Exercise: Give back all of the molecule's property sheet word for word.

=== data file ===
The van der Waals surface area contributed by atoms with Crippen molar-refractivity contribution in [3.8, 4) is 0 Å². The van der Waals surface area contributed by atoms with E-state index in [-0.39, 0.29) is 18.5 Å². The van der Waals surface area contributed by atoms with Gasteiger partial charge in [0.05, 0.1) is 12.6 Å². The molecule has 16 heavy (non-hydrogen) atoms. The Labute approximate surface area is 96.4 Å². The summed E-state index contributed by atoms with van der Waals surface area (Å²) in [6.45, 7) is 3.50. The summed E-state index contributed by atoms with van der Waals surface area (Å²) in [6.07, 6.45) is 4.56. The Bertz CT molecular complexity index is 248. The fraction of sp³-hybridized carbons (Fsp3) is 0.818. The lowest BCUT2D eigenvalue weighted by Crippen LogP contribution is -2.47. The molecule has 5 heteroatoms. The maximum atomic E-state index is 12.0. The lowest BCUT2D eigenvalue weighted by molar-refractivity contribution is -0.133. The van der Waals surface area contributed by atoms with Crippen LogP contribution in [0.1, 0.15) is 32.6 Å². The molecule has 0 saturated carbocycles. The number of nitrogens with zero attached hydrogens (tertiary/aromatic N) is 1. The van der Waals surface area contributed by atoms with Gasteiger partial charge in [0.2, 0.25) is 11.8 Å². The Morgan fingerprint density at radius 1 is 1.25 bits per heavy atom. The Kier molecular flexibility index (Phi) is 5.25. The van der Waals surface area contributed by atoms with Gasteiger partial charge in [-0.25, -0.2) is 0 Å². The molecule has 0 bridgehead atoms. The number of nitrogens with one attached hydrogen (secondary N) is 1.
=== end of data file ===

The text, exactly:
The van der Waals surface area contributed by atoms with Crippen molar-refractivity contribution in [3.8, 4) is 0 Å². The van der Waals surface area contributed by atoms with E-state index in [-0.39, 0.29) is 18.5 Å². The van der Waals surface area contributed by atoms with Gasteiger partial charge in [0.05, 0.1) is 12.6 Å². The molecule has 16 heavy (non-hydrogen) atoms. The Labute approximate surface area is 96.4 Å². The summed E-state index contributed by atoms with van der Waals surface area (Å²) in [6.45, 7) is 3.50. The summed E-state index contributed by atoms with van der Waals surface area (Å²) in [6.07, 6.45) is 4.56. The Bertz CT molecular complexity index is 248. The fraction of sp³-hybridized carbons (Fsp3) is 0.818. The lowest BCUT2D eigenvalue weighted by Crippen LogP contribution is -2.47. The molecule has 5 heteroatoms. The maximum atomic E-state index is 12.0. The lowest BCUT2D eigenvalue weighted by molar-refractivity contribution is -0.133. The van der Waals surface area contributed by atoms with Crippen LogP contribution in [0.1, 0.15) is 32.6 Å². The molecule has 0 saturated carbocycles. The number of nitrogens with zero attached hydrogens (tertiary/aromatic N) is 1. The van der Waals surface area contributed by atoms with Gasteiger partial charge in [0.2, 0.25) is 11.8 Å². The Morgan fingerprint density at radius 1 is 1.25 bits per heavy atom. The Kier molecular flexibility index (Phi) is 5.25. The van der Waals surface area contributed by atoms with Gasteiger partial charge in [-0.25, -0.2) is 0 Å². The molecule has 0 bridgehead atoms. The number of nitrogens with one attached hydrogen (secondary N) is 1.